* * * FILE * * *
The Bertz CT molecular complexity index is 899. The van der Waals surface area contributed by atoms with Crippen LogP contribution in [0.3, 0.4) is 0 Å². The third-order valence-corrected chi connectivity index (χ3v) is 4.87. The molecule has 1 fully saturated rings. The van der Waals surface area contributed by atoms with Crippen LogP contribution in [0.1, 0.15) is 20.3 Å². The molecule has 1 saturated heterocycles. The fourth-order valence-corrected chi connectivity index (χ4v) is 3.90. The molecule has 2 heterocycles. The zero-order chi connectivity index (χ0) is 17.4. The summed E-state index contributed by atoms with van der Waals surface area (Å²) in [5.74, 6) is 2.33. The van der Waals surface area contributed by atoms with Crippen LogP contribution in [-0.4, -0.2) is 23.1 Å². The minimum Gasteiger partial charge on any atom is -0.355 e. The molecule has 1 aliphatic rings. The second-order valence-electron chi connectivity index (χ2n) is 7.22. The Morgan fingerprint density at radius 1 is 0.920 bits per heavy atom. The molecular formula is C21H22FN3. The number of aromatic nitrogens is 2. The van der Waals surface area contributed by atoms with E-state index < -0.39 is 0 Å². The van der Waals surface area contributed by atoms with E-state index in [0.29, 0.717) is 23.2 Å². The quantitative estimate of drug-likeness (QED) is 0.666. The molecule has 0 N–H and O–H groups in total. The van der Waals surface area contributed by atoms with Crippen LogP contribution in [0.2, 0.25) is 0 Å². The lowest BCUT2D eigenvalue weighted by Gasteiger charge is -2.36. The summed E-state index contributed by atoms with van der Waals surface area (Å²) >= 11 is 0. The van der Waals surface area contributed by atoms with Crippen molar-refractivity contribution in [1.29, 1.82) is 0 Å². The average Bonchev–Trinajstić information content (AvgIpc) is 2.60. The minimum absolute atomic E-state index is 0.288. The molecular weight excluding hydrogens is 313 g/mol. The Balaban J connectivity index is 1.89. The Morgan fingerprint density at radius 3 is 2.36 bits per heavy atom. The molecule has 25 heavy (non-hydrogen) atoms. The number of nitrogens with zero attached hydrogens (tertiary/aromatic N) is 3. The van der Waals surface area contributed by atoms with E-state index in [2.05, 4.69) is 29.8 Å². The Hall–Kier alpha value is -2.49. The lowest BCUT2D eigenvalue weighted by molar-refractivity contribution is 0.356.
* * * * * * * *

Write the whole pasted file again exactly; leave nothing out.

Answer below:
The Bertz CT molecular complexity index is 899. The van der Waals surface area contributed by atoms with Crippen LogP contribution in [0.3, 0.4) is 0 Å². The third-order valence-corrected chi connectivity index (χ3v) is 4.87. The molecule has 1 fully saturated rings. The van der Waals surface area contributed by atoms with Crippen LogP contribution in [0.1, 0.15) is 20.3 Å². The molecule has 1 saturated heterocycles. The fourth-order valence-corrected chi connectivity index (χ4v) is 3.90. The molecule has 2 heterocycles. The zero-order chi connectivity index (χ0) is 17.4. The summed E-state index contributed by atoms with van der Waals surface area (Å²) in [5.74, 6) is 2.33. The van der Waals surface area contributed by atoms with Crippen LogP contribution in [-0.4, -0.2) is 23.1 Å². The minimum Gasteiger partial charge on any atom is -0.355 e. The molecule has 1 aliphatic rings. The second-order valence-electron chi connectivity index (χ2n) is 7.22. The Morgan fingerprint density at radius 1 is 0.920 bits per heavy atom. The molecular formula is C21H22FN3. The number of aromatic nitrogens is 2. The van der Waals surface area contributed by atoms with E-state index < -0.39 is 0 Å². The van der Waals surface area contributed by atoms with E-state index in [0.29, 0.717) is 23.2 Å². The quantitative estimate of drug-likeness (QED) is 0.666. The molecule has 0 N–H and O–H groups in total. The van der Waals surface area contributed by atoms with Crippen LogP contribution in [0.2, 0.25) is 0 Å². The lowest BCUT2D eigenvalue weighted by Gasteiger charge is -2.36. The summed E-state index contributed by atoms with van der Waals surface area (Å²) >= 11 is 0. The van der Waals surface area contributed by atoms with Crippen molar-refractivity contribution in [1.29, 1.82) is 0 Å². The average Bonchev–Trinajstić information content (AvgIpc) is 2.60. The minimum absolute atomic E-state index is 0.288. The molecular weight excluding hydrogens is 313 g/mol. The Balaban J connectivity index is 1.89. The Morgan fingerprint density at radius 3 is 2.36 bits per heavy atom. The molecule has 25 heavy (non-hydrogen) atoms. The number of nitrogens with zero attached hydrogens (tertiary/aromatic N) is 3. The van der Waals surface area contributed by atoms with E-state index in [2.05, 4.69) is 29.8 Å². The Hall–Kier alpha value is -2.49. The lowest BCUT2D eigenvalue weighted by molar-refractivity contribution is 0.356.